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ERIC Number: EJ868672
Record Type: Journal
Publication Date: 2009
Pages: 1
Abstractor: As Provided
Reference Count: 0
ISSN: ISSN-0894-3907
Critical Thinking: Strategies for Improving Student Learning, Part III
Elder, Linda; Paul, Richard
Journal of Developmental Education, v32 n3 p40 Spr 2009
In the last two columns we emphasized the importance of teaching so that students learn to think within and take command of content. We discussed the need to design instructional strategies for fostering deep learning, offering seven strategies as examples. In this column, we provide five additional strategies. As we maintain in all of our columns, teaching for thinking through content is an art, not a science. Te strategies we offer suggest some possible ways for helping students think through the logic of the subject with skill and discipline. Accordingly, any of these strategies should be contextualized and tested in the classroom and hence modified where necessary. What works with one group of students contextualized in one way may not work well with another group contextualized in another way. Most importantly, to be effective every instructional strategy should embed critical thinking concepts and principles in it. Each strategy should be based on the guiding thought that the only way to learn content deeply and truly is to think it into your thinking, to connect it with other important ideas, and to apply it to everyday life issues and problems (Paul & Elder, 2006). The ultimate goal is for students to learn how to transform their thinking as they learn within subjects and disciplines, to integrate ideas within and among disciplines, and to learn the intellectual skills they need to reason through complex problems in all domains of human thought. What follows are specific suggestions for teaching in this manner. [For Part II, see EJ868666.]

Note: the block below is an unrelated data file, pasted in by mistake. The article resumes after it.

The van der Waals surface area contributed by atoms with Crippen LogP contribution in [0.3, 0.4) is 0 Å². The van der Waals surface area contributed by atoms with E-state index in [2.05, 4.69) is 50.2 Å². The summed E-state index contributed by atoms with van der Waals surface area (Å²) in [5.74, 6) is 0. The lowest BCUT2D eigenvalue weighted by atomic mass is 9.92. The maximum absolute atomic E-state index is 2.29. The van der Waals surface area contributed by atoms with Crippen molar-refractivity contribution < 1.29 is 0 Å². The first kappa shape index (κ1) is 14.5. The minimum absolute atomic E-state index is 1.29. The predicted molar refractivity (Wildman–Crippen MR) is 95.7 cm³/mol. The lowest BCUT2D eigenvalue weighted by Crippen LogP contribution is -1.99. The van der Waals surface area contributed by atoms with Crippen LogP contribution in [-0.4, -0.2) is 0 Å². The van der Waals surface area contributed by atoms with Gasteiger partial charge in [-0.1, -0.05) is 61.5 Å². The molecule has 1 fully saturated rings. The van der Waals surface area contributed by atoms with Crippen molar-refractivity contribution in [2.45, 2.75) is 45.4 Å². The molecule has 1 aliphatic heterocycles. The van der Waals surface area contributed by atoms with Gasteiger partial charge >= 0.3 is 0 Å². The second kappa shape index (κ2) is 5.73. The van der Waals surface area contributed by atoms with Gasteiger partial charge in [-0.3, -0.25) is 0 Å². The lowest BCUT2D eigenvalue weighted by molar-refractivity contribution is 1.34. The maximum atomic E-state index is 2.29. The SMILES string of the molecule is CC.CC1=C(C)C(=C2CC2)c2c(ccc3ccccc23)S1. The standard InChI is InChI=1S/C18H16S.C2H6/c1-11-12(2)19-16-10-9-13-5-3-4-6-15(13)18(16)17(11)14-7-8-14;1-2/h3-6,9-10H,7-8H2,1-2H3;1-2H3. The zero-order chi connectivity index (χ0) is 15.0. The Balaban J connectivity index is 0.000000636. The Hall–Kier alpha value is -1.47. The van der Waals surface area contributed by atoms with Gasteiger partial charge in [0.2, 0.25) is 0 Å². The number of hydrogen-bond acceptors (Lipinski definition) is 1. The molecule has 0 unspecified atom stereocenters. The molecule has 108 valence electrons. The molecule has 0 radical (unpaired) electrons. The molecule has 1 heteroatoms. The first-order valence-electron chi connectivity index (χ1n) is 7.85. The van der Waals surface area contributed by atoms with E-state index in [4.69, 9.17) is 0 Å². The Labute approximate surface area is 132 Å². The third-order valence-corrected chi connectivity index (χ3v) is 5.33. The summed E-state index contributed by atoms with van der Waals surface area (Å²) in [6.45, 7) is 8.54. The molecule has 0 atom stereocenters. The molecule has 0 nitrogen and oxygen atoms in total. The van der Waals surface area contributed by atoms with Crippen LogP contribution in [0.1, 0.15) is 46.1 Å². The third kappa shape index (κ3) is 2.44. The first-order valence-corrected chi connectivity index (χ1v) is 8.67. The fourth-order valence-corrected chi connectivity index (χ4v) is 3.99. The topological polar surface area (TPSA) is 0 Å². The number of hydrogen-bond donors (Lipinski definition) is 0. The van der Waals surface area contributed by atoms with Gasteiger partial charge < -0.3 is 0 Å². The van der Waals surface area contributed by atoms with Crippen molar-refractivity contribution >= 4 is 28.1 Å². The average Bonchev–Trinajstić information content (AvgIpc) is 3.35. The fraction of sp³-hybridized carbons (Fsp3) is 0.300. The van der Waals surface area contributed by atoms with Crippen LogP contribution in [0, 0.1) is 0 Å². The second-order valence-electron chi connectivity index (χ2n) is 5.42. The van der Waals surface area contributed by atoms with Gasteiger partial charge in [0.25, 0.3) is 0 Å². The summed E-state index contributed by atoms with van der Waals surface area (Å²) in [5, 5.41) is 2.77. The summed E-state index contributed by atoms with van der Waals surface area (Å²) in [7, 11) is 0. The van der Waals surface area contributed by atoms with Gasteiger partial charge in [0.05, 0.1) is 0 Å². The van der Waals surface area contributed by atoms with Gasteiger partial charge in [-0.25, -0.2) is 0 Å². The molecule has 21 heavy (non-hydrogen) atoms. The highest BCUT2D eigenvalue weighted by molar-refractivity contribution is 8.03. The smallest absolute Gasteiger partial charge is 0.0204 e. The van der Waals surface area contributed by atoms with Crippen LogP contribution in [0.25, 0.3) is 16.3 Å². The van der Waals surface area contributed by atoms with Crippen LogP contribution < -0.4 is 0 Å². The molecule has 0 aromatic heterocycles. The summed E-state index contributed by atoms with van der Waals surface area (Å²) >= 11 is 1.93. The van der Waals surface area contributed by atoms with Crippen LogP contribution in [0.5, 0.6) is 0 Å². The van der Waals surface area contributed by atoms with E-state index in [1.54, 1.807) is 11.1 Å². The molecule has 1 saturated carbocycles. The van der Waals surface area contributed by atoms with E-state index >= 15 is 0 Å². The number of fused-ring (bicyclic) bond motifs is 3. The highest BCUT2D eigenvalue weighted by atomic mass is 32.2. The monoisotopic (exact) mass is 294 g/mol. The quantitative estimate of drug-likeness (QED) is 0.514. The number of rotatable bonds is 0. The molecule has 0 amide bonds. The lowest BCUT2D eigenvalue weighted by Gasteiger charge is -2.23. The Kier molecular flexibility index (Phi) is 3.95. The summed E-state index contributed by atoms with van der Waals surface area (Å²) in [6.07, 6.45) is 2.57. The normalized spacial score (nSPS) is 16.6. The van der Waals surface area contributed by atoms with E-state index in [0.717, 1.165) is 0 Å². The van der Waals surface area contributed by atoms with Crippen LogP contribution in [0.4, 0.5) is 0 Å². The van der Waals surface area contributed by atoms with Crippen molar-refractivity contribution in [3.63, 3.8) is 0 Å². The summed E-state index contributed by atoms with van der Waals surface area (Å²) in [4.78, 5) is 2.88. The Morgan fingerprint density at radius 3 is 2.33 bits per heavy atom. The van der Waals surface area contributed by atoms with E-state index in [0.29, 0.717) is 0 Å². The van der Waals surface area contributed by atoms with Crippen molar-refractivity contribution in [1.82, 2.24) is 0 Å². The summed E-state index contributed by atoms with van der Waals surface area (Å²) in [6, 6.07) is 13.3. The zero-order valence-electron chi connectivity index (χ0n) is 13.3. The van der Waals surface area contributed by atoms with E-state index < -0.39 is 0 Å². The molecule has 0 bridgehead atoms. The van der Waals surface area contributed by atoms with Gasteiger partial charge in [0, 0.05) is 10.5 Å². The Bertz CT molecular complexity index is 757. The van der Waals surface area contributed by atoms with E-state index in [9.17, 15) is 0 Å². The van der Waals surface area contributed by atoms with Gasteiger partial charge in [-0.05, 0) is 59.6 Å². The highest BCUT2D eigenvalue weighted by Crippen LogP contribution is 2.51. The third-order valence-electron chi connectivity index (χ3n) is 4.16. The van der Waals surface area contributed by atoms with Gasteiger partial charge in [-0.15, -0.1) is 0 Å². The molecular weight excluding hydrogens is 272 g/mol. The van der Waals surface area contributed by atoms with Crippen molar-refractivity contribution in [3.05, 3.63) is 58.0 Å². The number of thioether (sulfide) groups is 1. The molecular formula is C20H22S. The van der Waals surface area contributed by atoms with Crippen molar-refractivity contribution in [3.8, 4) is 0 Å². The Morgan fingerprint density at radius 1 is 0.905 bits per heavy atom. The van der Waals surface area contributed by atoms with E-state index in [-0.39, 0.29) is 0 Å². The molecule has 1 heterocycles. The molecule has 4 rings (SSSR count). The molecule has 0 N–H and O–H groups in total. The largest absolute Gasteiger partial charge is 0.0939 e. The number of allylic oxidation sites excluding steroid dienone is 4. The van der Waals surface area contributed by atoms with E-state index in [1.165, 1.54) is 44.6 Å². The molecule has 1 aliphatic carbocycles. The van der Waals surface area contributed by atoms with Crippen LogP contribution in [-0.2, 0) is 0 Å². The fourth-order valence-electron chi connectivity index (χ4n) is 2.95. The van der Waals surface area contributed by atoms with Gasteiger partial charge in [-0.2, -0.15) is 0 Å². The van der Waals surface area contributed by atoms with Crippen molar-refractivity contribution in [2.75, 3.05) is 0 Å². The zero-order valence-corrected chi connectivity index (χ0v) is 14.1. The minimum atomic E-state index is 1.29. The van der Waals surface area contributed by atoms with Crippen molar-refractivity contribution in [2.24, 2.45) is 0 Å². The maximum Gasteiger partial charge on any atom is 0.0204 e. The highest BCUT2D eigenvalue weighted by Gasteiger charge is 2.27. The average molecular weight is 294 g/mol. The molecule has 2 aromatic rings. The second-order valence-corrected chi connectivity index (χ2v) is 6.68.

National Center for Developmental Education. Appalachian State University, P.O. Box 32098, Boone, NC 28608-2098. Tel: 828-262-3057; Fax: 828-262-7183; Web site:
Publication Type: Journal Articles; Reports - Descriptive
Education Level: N/A
Audience: N/A
Language: English
Sponsor: N/A
Authoring Institution: N/A